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UTF-8 Data on Latin1 Tables: Converting to UTF-8 Without Downtime

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UTF-8 Data on Latin1 Tables: Converting to UTF-8 Without Downtime

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This post comes from  at the MySQL Performance Blog.

Here’s a problem some or most of us have encountered. You have a latin1 table defined like below, and your application is storing utf8 data to the column on a latin1 connection. Obviously, double encoding occurs. Now your development team decided to use utf8 everywhere, but during the process you can only have as little to no downtime while keeping your stored data valid.

CREATE TABLE `t` (
  `id` int(10) unsigned NOT NULL AUTO_INCREMENT,
  `c` text,
  PRIMARY KEY (`id`)
) ENGINE=InnoDB DEFAULT CHARSET=latin1;
master> SET NAMES latin1;
master> INSERT INTO t (c) VALUES ('¡Celebración!');
master> SELECT id, c, HEX(c) FROM t;
+----+-----------------+--------------------------------+
| id | c               | HEX(c)                         |
+----+-----------------+--------------------------------+
|  3 | ¡Celebración!   | C2A143656C656272616369C3B36E21 |
+----+-----------------+--------------------------------+
1 row in set (0.00 sec)
master> SET NAMES utf8;
master> SELECT id, c, HEX(c) FROM t;
+----+---------------------+--------------------------------+
| id | c                   | HEX(c)                         |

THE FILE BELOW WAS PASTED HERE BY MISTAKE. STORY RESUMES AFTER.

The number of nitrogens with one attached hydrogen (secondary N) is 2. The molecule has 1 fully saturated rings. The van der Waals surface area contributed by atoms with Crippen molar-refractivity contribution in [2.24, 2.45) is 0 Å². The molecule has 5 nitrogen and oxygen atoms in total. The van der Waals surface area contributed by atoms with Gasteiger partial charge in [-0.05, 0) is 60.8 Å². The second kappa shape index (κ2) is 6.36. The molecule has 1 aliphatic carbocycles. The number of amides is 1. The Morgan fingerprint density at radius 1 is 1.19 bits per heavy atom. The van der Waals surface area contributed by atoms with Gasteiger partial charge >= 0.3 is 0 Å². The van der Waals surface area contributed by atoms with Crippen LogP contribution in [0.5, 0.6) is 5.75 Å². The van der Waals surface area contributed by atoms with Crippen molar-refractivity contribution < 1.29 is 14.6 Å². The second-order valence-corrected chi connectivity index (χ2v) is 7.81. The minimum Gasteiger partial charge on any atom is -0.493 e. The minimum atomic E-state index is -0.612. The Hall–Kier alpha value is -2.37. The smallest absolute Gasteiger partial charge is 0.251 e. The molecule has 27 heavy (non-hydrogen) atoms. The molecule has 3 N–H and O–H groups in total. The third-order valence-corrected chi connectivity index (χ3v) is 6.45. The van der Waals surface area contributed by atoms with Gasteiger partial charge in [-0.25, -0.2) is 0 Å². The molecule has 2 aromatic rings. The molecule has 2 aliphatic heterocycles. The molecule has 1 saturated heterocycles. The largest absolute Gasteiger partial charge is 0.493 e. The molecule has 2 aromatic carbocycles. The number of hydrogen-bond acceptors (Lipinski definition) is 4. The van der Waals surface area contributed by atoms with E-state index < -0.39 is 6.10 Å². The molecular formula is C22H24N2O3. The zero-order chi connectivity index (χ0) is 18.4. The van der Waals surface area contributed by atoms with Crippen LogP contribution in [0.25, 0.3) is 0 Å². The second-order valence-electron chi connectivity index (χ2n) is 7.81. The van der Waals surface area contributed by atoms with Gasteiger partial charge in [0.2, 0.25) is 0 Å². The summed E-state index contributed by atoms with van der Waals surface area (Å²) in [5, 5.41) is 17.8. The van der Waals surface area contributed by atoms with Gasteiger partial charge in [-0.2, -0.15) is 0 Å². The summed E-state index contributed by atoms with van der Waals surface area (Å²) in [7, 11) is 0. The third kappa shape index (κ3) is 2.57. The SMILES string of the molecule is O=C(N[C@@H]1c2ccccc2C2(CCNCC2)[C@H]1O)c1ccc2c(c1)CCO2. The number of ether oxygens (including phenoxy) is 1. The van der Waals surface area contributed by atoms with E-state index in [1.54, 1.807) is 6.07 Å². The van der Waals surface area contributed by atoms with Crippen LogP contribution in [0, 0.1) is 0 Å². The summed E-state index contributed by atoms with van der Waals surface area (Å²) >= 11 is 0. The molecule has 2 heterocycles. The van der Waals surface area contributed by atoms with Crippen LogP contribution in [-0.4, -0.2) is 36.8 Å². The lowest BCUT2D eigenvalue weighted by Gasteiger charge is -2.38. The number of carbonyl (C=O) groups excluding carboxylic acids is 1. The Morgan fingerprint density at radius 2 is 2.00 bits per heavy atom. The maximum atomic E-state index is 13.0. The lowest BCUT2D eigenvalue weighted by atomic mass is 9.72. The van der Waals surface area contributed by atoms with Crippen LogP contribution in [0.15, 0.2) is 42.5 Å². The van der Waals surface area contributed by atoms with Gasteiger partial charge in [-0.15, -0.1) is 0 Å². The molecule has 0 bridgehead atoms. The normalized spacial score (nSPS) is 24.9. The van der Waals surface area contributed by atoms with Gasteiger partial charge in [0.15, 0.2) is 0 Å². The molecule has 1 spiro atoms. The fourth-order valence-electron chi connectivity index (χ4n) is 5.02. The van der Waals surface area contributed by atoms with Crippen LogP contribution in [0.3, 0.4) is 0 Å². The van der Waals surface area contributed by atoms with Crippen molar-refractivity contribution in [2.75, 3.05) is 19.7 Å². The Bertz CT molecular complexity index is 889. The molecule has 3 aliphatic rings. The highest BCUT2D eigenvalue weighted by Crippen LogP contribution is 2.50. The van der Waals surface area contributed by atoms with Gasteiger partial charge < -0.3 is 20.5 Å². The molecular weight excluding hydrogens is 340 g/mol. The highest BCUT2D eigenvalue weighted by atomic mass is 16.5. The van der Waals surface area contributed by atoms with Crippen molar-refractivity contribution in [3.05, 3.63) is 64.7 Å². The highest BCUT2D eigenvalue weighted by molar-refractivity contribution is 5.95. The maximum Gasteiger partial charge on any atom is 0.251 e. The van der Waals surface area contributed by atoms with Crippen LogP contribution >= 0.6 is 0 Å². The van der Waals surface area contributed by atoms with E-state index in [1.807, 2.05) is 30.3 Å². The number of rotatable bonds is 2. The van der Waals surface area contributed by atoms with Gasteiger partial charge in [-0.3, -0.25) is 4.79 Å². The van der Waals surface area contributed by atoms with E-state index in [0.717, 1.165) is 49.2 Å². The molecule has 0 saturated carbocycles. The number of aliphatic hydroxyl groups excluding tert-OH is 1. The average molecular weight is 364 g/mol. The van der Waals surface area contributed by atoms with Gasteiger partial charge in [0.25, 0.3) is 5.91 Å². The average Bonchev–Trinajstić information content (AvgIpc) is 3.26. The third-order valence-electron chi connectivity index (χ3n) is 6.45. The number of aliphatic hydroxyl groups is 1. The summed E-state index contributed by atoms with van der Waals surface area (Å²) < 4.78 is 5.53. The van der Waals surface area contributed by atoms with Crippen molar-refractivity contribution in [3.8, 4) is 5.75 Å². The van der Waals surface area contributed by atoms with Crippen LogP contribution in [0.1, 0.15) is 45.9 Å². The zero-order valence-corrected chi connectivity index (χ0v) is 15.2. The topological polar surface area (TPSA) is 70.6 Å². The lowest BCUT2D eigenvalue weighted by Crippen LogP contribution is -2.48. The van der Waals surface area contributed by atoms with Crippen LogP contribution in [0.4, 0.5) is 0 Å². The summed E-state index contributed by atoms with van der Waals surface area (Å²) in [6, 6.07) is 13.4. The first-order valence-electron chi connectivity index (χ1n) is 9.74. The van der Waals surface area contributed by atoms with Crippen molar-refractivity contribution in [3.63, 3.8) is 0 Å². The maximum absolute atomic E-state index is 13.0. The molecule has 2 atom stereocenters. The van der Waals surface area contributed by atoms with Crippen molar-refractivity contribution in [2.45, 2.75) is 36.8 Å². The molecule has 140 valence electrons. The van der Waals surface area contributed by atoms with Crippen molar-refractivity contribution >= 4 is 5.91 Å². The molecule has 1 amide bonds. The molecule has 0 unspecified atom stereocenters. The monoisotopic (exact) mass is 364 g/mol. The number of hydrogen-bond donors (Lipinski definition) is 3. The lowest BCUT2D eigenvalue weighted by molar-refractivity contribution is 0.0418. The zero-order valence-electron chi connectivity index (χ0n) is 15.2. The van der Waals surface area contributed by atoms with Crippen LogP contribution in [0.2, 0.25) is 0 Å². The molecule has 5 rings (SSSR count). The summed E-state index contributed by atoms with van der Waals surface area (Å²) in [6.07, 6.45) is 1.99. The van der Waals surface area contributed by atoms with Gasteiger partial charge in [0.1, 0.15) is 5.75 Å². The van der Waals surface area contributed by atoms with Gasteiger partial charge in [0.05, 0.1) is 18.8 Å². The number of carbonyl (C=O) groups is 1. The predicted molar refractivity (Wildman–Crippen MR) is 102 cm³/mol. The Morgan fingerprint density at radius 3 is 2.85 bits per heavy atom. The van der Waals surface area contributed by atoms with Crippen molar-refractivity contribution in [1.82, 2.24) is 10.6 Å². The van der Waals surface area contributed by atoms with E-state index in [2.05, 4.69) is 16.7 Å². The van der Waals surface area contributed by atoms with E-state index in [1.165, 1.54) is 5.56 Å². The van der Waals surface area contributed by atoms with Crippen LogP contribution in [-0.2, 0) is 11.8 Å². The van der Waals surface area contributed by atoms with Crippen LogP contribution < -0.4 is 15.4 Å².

+----+---------------------+--------------------------------+
|  3 | ¡Celebración!     | C2A143656C656272616369C3B36E21 |
+----+---------------------+--------------------------------+
1 row in set (0.00 sec)

One approach here is as described to the manual is to convert the TEXT column into BLOB, then convert the table character set to utf8 and the c column back to TEXT, like this:

master> ALTER TABLE t CHANGE c c BLOB;
master> ALTER TABLE t CONVERT TO CHARACTER SET utf8, CHANGE c c TEXT;
master> SET NAMES utf8;
master> SELECT id, c, HEX(c) FROM t;
+----+-----------------+--------------------------------+
| id | c               | HEX(c)                         |
+----+-----------------+--------------------------------+
|  3 | ¡Celebración!   | C2A143656C656272616369C3B36E21 |
+----+-----------------+--------------------------------+
1 row in set (0.00 sec)

All good so far, but, if the tables are too big or big enough to disrupt your application significantly without downtime, this becomes a problem. The old little trick of using slaves now comes into play. In a nutshell, you can convert the TEXT column first on a slave into BLOB, then switch your application to use this slave as its PRIMARY. Any utf8 data written via replication or from the application should be stored and retrieved without issues either via latin1 connection character set or otherwise. This is because the BINARY data type does not really have character sets. Let me show you:

slave> SET NAMES latin1;
slave> INSERT INTO t (c) VALUES ('¡Celebración!');
slave> SELECT id, c, HEX(c) FROM t;
+----+-----------------+--------------------------------+
| id | c               | HEX(c)                         |
+----+-----------------+--------------------------------+
|  3 | ¡Celebración!   | C2A143656C656272616369C3B36E21 |
+----+-----------------+--------------------------------+
1 row in set (0.00 sec)
slave> ALTER TABLE t CHANGE c c BLOB;
slave> SET NAMES latin1;
slave> INSERT INTO t (c) VALUES ('¡Celebración!');
slave> SELECT id, c, HEX(c) FROM t;
+----+-----------------+--------------------------------+